Motorola has filed comments with the Federal Communications Commission (FCC) that could end the current deadlock plaguing Multi-Use Radio Service (MURS), a form of the popular FRS two-way radio that has seen skyrocketing growth in the past three years.
In its comments filed last week, Motorola asked the FCC to place restrictions on MURS for data, repeaters, antennae and telephone interconnects for at least two years, before the service is opened up to unrestricted use (as it stands now) to consumers.
If the FCC approves such restrictions, it is expected to give a jump-start to the production and sale of MURS radios. Suppliers have been reluctant to produce MURS radios because the service, as approved by the FCC in July 2000, did not list the normal restrictions placed on radio service and this has confused the market.
Motorola, in particular, was dissatisfied with the July 2000 MURS ruling, as the company has supplied thousands of radios on the MURS frequency (VHS 150MHz) to businesses who would not be able to properly operate the radios once the service was opened up to consumers.
In its “supplemental comments” to the FCC, Motorola asked the commission to relax the red tape associated with a pool of two-watt business channels (or “uncoordinate” the pool). It then called for the FCC to restrict MURS usage for two years, dating from the changes in the business channels.
This would give Motorola time to move its current business users on MURS to the new “uncoordinated” business channels. After the two-year transition period, the FCC could then remove the MURS restrictions, said Greg Spillane, Motorola director of strategy and product planning.
“We just want to put restrictions on MURS until two years after this new business pool is further clarified,” he added.
In its comments regarding the original July creation of MURS as a consumer service, Motorola wrote, “the FCC’s decision failed to adequately protect incumbent business and industrial users.” The petition also pointed out that the lack of restrictions on MURS could result in “the ability to interconnect MURS devices with the public switched telephone network [and] invite the development of a two-watt cordless VHF telephone.”
It further noted that last year’s FCC ruling, “has resulted in a wait-and-see attitude by manufacturers and that no new product developments have been introduced.” To ameliorate the situation, Motorola recommends that for two years following the ruling on the pool of business channels: “1. Transitional MURS designs should be voice-only, no data products would be permitted. 2. Interconnection with the public switched telephone service would be prohibited. 3. There should be no repeaters authorized under Part 95.
4. Antennas should be non-detachable and integral to the radio unit.”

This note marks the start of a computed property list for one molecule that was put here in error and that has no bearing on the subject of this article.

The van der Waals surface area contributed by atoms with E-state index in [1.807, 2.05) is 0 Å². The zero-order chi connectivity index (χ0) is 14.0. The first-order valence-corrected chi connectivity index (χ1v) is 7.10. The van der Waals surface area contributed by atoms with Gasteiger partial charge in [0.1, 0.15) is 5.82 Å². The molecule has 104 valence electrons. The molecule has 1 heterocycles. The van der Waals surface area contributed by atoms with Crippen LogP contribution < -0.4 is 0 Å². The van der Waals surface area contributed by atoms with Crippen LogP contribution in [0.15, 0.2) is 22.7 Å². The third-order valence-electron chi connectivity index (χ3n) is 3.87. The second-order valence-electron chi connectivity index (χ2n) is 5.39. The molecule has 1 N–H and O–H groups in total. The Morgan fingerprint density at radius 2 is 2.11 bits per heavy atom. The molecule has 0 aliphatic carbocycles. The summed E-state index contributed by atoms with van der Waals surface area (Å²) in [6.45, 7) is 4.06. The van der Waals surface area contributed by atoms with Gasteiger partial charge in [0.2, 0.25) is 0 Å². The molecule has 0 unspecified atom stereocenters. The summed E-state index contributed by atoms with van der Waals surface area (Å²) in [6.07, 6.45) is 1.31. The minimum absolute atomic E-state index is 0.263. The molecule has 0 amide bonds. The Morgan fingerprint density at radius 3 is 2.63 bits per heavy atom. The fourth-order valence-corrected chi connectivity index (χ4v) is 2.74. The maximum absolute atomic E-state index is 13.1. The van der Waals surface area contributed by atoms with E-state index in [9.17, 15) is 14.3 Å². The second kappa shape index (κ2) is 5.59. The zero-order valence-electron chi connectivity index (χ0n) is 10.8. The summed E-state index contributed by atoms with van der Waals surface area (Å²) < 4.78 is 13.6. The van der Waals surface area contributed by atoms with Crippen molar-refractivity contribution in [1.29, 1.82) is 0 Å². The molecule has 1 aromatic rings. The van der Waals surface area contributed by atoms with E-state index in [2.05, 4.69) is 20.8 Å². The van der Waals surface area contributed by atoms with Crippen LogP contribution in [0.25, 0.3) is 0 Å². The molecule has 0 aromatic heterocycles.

Suppliers were not available for comment at press time. However, Corwin Moore, administrative coordinator of a leading two-way radio user group, Personal Radio Steering Group (PRSG), Ann Arbor, Mich., which has been very active in the FCC proceedings, noted, “I think it will be encouraging for other suppliers. The FCC takes comments from manufacturers very seriously. There have been a lot of uncertainties around this issue, so any action at all is good.”
Suppliers such as Audiovox, Midland, Topaz3 (Maxon), and Unwired originally raced to create MURS radios when the FCC approved the new service for two-watt radios with a five-mile range. Last year they hailed the service as a great benefit to consumers because it provided higher power than FRS (with ½ watt, two-mile range) but without the need for a user license, as in most other high power radios.
However, the confusion about the lack of restrictions on the service, and the problems in diverting incumbent business users on MURS led Motorola, RadioShack and PRSG to file Petitions for Reconsideration with the FCC in November, which effectively halted all development of MURS radios by suppliers. (TWICE, Nov. 6, 2000, p.32; Dec. 18, 2000, p.85; and Feb. 26, 2001, p. 37.)
In the interim, many users are purchasing MURS business radios from RadioShack or on the Internet, according to Moore, who claims traffic on the MURS band is up 50 percent since the VHS 150MHz band was reassigned to consumer use last July.
“There were about 150,000 MURS licensees and one million users — mostly small businesses such as drive-in restaurants, construction sites and survey crews — before the rules changed. I listen and monitor these channels and I’m hearing a lot more recreational and CB type usage now,” Moore said. “It’s difficult to put a number on the increased traffic but there’s been at least a 50 percent jump in usage of those frequencies.”
Moore added that it is imperative the FCC act on the MURS petitions for reconsideration soon. “In the meantime the service is becoming quite popular. Our feeling is the longer that the FCC allows this to continue, it will be harder for it to make any changes, or tell those operating in the service that the spectrum is no longer available without a serious PR problem,” he said.
Suppliers such as Topaz3 said last week, prior to the Motorola comments, that they are still interested in the service and said it has “a couple of products in to the FCC waiting for approval,” according to marketing director Charlie Speights. Audiovox says it has developed MURS product ready to submit to the FCC, but is waiting for clarification. Cobra said it has not developed MURS product due to the confusing nature of the July 2000 ruling.